In the Dr. Seuss classic Green Eggs and Ham a never named character resembling a camel/bird/dog hybrid repeatedly tells Sam I Am, "I do not like green eggs and ham." He doesn't like them in a box, he doesn't like them with a fox. He does not like them in a house, he doesn't like them with a mouse. He does not like them here or there, he doesn't like them anywhere. That is of course until he tries them. Turns out, he does like green eggs and ham, he really likes them, Sam I Am.
When you've been saying the same thing for so long, it's hard to know whether you say it because it's true or because it's what you've always said. For almost four years, I have been telling anyone who will listen that my life is in New York. My friends, my family, my favorite places, my heart, my very being, everything resides in the Big Apple. It's the rationale I give when begging my employer for a transfer and the answer I feed recruiters who look at my Michigan address and ask why New York. However, I'm starting to wonder if it's still true after searching in vain for that life the last time I was home. I looked, but it was nowhere to be found.
When I moved to the Midwest in 2002 to start my post collegiate life, I left behind my best friends, family, a nonstop social life, and a budding romance with the Idiot, before he made me cry. From the moment I stepped on the plane, I wanted to turn and run back. I wanted to dine at Dallas BBQs on 72nd Street with Chesty LaRue, or dance on a boat sailing through the Hudson with Flatty Girl, or catch a comedy show in the Village with Jailbait. I wanted my grandmother to give me twenty bucks for a Metro Card and an extra fifty just because. Most of all I wanted to be anywhere with the Idiot, to be with him in the city that I loved. I came home as often as possible, so as not to miss a moment of the life that I still considered to be mine. The thought of a birthday party, graduation, family gathering and the daily comings and goings occurring without me was almost unbearable. I thought I could hold all the moving parts together over hundreds of miles, until I came back to reclaim what was mine. I guess I stayed away too long. As much as I hate to admit that it's possible, life went on without me. People got older, grew up, and moved on, completely rearranging life as I knew it.
As I prepare to finally make the move back to New York, I'm struck by the fact that I won't be returning to the place I left. The landscape has changed dramatically. It started when I lost the Idiot three months after I moved. For a long time, that loss only fueled my need to come home. I was positive the distance tore us apart and convinced myself that moving back would put us back together again. It took me a long time to realize that while we probably ended prematurely, we would've ended regardless. Less than a year later, Chesty LaRue packed up and headed south of the Mason Dixon line, leaving me without one of the essential partners to my many crimes. Next, Mr. Wonderful moved across the Atlantic, leaving me without a convenient location to crash. Then Jailbait decided she was going to be all that she could be in the army just as she finally came of age to really enjoy the city with me. My living arrangements are one thing that haven’t changed. I can always go back to grandma’s house. Unfortunately, as of June 2005, I no longer have a grandmother to come home to. My beloved New York existence is slipping from my grasp piece by piece, replaced by unfamiliar people and places.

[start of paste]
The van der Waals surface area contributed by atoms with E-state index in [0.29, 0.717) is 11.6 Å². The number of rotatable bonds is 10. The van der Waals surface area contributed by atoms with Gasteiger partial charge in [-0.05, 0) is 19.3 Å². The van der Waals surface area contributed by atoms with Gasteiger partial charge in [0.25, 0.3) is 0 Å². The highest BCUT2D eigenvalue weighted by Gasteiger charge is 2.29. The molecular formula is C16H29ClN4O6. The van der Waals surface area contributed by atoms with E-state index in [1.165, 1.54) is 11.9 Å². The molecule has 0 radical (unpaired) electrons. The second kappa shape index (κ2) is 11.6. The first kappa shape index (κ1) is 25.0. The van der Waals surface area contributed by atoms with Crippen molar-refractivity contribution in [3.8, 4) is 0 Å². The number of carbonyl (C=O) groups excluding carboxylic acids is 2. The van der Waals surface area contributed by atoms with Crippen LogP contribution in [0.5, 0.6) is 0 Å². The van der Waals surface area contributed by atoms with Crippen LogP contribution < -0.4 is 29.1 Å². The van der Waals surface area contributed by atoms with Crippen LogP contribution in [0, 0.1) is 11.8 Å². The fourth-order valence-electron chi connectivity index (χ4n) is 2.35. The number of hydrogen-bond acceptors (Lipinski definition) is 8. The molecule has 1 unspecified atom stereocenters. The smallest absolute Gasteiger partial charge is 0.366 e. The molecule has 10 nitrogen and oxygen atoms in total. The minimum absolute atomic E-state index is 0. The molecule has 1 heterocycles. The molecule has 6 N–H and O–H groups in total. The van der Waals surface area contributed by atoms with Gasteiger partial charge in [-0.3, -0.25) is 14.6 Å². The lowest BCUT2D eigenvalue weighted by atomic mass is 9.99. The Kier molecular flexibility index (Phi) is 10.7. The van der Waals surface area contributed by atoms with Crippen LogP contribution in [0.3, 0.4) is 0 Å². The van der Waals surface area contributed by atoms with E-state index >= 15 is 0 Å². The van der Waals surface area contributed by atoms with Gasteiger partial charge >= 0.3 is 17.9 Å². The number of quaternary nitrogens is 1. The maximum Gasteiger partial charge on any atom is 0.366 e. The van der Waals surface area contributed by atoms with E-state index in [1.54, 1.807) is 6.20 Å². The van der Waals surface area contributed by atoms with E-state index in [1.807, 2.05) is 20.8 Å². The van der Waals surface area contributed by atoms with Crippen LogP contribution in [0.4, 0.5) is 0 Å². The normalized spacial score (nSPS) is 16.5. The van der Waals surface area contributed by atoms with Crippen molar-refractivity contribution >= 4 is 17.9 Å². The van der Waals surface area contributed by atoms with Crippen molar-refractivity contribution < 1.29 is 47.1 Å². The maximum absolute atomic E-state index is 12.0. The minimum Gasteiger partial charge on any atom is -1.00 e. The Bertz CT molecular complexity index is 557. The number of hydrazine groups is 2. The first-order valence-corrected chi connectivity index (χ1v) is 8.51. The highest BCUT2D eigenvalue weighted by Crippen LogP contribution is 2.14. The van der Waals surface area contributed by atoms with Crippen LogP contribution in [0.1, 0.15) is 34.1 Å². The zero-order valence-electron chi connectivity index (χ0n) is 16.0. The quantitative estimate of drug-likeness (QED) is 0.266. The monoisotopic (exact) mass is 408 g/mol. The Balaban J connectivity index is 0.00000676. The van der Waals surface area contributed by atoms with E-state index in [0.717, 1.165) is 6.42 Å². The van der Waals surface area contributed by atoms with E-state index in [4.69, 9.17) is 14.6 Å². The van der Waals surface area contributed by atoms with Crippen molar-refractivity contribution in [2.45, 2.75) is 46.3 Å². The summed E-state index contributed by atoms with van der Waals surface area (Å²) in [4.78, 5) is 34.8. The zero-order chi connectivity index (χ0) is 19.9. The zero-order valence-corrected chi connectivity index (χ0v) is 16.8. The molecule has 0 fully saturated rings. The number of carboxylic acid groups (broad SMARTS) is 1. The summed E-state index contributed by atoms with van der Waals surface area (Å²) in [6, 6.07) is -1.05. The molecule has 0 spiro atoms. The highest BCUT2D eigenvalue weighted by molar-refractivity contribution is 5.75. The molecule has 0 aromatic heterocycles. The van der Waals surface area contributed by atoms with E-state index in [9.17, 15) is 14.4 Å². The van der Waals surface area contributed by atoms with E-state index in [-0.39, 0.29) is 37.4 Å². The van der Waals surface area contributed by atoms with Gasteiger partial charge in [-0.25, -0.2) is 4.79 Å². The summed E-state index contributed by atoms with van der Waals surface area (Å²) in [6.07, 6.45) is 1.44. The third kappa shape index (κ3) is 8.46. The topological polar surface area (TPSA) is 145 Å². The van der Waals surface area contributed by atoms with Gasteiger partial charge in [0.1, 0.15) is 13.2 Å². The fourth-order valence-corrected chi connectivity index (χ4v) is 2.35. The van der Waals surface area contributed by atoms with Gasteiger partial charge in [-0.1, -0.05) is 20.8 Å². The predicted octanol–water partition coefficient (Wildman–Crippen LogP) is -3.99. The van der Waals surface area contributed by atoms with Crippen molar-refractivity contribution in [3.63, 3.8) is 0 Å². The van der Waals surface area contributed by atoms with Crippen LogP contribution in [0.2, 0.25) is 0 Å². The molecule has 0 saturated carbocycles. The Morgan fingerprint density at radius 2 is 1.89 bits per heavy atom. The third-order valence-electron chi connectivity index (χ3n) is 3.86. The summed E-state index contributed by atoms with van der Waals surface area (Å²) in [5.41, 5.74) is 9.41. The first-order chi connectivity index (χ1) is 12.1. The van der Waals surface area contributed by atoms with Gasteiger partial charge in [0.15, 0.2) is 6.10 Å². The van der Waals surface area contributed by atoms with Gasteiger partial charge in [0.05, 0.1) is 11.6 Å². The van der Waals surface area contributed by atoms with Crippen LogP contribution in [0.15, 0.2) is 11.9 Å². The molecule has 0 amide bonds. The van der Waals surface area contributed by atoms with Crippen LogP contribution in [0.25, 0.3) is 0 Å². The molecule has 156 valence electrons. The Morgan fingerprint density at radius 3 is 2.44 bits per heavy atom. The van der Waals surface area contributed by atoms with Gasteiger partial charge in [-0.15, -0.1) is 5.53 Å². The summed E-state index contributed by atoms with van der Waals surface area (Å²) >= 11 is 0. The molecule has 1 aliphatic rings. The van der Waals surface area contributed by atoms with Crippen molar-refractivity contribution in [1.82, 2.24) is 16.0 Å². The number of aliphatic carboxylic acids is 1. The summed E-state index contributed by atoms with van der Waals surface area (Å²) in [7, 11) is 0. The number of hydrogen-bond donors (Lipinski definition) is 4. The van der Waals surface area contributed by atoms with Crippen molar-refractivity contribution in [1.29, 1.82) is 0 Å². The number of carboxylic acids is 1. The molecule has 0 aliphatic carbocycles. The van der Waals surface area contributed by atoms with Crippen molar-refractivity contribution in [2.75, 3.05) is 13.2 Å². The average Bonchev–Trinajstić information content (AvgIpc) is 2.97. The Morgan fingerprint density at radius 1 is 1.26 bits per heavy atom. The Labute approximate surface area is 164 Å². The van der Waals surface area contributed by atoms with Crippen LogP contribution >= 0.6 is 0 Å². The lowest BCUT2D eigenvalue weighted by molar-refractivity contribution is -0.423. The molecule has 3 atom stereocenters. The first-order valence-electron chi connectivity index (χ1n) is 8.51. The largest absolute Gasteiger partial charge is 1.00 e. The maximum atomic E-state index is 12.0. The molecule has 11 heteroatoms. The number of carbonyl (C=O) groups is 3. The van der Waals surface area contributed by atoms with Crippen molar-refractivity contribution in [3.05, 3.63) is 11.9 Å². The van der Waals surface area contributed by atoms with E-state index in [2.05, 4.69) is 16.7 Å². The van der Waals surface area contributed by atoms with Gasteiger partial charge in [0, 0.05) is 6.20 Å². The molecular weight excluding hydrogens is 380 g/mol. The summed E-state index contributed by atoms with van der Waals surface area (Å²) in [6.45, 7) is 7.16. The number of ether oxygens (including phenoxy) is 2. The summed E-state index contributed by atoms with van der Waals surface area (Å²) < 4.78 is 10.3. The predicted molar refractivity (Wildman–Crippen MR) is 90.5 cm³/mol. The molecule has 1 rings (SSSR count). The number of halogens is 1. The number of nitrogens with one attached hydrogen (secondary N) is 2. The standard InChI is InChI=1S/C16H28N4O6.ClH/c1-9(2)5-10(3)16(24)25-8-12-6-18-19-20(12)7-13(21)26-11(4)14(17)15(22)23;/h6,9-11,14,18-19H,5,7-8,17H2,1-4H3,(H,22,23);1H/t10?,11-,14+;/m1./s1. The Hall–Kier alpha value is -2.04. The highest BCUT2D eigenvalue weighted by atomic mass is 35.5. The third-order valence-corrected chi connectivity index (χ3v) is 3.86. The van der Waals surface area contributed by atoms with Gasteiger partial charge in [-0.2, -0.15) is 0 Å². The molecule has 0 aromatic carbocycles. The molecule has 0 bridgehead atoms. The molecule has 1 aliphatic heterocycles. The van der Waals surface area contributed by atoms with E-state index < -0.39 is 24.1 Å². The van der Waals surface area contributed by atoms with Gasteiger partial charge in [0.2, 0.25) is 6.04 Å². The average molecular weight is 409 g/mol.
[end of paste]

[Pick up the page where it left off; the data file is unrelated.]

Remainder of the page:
At 19 years old I started a love affair with New York City that rages to this day. The second I set foot in the city, all is right in my world. I am home. That feeling of home is one of the biggest reasons I want get a U-Haul and just go. Every other time I have moved, I’ve always had to start from scratch. New friends, new church, new places, new life. But NYC was supposed to be different. I always thought I could pick up right where I left off upon my return. That somehow someone had held my spot, and I could slip right back into my space. But that’s not reality. Reality is, I got up and lost my seat and when I do finally come back I will need to find a new one. The remaining vestiges of my New York life are quickly disappearing. College friends are heading out of state for grad school and even Flatty Girl is looking to make a transition. The Idiot is right where I left him, but it’s best to just leave him there once and for all.
New York City will always be the happiest place on earth in my eyes, but I’m starting to wonder if it’s still my home. Is force of habit keeping me attached to a city that’s no longer mine? If the New York City I knew and loved is vanishing before my eyes, what am I coming back to?